The most directly relevant Supreme Court decision supports this view. In 1890, the House changed its rules so that members who are present but do not vote yes or no on a particular bill still would count toward a quorum. The Supreme Court upheld that rule two years later in the case of United States v. Ballin. As Justice David Brewer wrote for a unanimous court, the Constitution “has prescribed no method” for determining whether a quorum is present, “and it is therefore within the competency of the house to prescribe any method which shall be reasonably certain to ascertain the fact.”
Members of Congress may be reluctant to adopt rules that would allow for video conference meetings under ordinary circumstances. That lawmakers from different parties and regions congregate together in Washington — where they rub shoulders, slap backs and break bread — arguably contributes to collegiality and cooperation among their ranks. Partisan polarization on Capitol Hill during the past several years suggests that in-person sessions might not be accomplishing their objectives. Still, veneration for Congress’s institutional history — if nothing more — may persuade lawmakers that in-person meetings should remain the norm.
But these are not normal times, and they will become increasingly abnormal as infections and fatalities mount. Amended rules should provide for legislative sessions by video conference if the leaders of both parties, in consultation with public health authorities, agree that holding or traveling to an in-person meeting would pose unreasonable health or safety risks.
Video conference sessions should be limited to bills directly related to the emergency at hand, with the minority leader’s concurrence required before a matter is put to a vote. Thus, the Senate would not be able to use a video conference session to ram through a controversial judicial nominee. (The Senate should, though, provide an exception to the no-nominations rule for the unlikely event that a pandemic incapacitates so many jurists that the Supreme Court or a lower federal court cannot conduct business without additional confirmations.)
Some doubts still may linger about the legal validity of legislation enacted via video conference, even though the constitutional case for Congress-by-video is overwhelmingly strong. To quash such doubts as quickly as possible, the House and Senate should pass legislation allowing for a fast-track appeal to the Supreme Court of any case challenging the constitutionality of a statute enacted during a video conference session. The Supreme Court, which already has the capacity to hold votes remotely, could then affirm what already is apparent: Congress has the power to do this.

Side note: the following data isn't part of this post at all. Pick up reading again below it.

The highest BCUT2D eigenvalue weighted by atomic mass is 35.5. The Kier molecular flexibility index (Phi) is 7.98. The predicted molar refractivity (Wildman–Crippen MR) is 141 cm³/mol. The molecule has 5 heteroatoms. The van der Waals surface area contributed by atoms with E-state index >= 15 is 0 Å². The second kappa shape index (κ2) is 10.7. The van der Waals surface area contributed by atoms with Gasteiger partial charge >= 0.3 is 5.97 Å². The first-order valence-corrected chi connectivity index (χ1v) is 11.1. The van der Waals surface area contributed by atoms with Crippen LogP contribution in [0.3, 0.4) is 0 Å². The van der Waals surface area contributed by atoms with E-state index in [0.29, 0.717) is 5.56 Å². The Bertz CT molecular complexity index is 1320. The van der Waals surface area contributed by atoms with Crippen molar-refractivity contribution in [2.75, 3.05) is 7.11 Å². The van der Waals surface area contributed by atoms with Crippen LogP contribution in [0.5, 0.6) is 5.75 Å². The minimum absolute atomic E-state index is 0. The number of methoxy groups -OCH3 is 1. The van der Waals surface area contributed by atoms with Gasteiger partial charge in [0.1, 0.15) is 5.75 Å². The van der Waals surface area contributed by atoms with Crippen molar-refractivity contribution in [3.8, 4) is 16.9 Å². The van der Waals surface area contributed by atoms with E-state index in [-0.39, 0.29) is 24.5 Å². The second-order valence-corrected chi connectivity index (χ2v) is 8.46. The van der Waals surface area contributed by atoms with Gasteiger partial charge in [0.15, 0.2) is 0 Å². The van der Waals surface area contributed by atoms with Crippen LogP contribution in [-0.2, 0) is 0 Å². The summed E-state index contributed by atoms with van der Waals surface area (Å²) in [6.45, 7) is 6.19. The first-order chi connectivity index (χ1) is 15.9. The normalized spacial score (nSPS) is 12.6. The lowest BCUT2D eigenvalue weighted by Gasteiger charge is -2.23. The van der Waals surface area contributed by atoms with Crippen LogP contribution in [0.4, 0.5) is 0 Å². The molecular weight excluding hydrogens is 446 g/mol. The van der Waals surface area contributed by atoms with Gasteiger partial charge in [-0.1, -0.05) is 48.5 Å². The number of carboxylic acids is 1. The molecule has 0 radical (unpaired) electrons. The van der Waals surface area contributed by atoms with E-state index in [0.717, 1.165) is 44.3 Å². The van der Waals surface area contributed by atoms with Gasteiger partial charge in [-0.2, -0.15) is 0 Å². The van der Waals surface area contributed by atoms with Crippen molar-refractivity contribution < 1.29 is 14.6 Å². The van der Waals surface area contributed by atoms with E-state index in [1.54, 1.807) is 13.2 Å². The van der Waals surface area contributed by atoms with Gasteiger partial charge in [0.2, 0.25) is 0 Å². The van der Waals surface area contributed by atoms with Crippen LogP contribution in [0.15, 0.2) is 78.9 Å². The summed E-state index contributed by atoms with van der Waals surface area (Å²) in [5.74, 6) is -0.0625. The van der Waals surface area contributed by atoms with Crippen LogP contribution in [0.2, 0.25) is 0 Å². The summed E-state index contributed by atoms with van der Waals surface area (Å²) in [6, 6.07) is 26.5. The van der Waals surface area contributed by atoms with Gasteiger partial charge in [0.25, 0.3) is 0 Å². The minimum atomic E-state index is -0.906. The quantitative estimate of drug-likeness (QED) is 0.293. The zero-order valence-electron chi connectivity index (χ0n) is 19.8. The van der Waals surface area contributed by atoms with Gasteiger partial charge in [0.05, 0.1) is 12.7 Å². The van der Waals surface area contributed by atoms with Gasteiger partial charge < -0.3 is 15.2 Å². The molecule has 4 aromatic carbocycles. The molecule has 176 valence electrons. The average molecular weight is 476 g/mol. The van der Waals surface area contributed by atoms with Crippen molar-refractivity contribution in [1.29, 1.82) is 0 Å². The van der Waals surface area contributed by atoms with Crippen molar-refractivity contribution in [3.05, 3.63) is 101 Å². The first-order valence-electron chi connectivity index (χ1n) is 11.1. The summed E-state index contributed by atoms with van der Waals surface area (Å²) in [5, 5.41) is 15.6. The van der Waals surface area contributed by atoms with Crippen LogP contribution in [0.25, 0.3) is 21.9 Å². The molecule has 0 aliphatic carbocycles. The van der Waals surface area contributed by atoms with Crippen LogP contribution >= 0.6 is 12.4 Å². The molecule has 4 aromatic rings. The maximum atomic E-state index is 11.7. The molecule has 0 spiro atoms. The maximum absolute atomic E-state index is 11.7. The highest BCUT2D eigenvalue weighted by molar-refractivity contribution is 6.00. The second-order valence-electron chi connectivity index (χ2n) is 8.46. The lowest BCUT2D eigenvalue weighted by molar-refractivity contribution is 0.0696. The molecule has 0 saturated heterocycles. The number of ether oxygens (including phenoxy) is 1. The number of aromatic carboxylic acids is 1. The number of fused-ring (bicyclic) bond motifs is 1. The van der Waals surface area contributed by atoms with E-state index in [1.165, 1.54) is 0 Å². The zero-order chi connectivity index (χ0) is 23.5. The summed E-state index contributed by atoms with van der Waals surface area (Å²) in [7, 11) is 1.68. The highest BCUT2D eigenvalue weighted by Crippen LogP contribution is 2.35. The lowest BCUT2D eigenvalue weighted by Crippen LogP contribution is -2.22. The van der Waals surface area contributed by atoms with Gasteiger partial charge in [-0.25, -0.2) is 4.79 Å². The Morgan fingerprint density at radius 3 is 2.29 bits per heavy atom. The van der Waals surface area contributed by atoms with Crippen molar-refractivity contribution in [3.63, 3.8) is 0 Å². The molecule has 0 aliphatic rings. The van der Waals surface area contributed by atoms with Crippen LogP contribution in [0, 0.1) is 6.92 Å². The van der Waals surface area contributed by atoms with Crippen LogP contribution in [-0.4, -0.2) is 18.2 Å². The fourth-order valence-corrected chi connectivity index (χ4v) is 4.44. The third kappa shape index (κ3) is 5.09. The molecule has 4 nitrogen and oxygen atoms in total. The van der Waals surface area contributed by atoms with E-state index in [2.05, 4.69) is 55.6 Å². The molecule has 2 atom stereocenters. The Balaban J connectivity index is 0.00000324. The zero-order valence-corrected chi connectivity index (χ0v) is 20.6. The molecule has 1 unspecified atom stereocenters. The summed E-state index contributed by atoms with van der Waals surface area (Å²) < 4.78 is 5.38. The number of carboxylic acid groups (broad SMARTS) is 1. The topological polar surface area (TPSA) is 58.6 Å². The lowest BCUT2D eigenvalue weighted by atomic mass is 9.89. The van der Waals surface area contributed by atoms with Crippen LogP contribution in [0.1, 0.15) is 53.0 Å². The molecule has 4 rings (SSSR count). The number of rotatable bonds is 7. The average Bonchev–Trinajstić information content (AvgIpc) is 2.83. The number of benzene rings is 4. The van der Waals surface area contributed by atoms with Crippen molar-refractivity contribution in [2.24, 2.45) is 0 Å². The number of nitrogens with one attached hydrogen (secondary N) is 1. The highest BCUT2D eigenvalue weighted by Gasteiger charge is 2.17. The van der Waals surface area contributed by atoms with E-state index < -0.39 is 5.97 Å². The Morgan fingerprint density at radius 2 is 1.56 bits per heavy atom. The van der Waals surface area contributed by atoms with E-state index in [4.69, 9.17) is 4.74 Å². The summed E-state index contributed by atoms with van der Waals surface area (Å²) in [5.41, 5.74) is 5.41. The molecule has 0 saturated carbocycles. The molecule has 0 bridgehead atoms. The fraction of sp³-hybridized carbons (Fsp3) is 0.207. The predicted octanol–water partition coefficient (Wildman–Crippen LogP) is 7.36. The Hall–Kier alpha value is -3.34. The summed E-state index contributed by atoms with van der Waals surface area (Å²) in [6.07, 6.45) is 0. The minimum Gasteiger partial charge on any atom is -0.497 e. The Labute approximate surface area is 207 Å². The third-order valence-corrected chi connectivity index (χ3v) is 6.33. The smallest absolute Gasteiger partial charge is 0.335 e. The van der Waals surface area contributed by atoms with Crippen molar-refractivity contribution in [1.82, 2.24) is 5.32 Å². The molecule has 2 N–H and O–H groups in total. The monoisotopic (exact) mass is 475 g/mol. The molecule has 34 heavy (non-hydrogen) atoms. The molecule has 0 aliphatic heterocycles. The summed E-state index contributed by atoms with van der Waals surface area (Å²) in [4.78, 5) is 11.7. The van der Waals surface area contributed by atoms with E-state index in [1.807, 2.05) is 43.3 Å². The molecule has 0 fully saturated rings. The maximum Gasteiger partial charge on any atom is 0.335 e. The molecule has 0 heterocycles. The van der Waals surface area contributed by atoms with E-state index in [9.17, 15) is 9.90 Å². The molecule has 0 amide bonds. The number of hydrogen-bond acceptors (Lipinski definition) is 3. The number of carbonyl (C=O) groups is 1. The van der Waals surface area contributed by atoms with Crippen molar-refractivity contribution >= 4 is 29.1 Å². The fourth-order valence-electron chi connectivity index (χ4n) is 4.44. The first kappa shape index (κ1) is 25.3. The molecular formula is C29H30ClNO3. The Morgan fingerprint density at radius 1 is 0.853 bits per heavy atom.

But what’s most important is that Congress act fast. Members still will need to meet once in person to amend their rules to allow for future video conference sessions. Both chambers are in session this week, but not the week that begins next Monday, March 16. By the time lawmakers are scheduled to reconvene on Monday, March 23, the outbreak may have reached the point that an in-person meeting would seriously endanger many older members. (Twenty-seven senators and more than 60 representatives are above age 70 and thus particularly vulnerable to the disease.)
Continuity of government is a critically important element of crisis management. We need all three branches of the federal government to remain up and running even if — indeed, especially if — other sectors of society shut down. Congress is now a weak link, but it has a chance to fix that. It should seize the opportunity.
Daniel Hemel is an assistant professor of law at the University of Chicago and a visiting professor at Stanford University law school. He wrote this article for the Washington Post.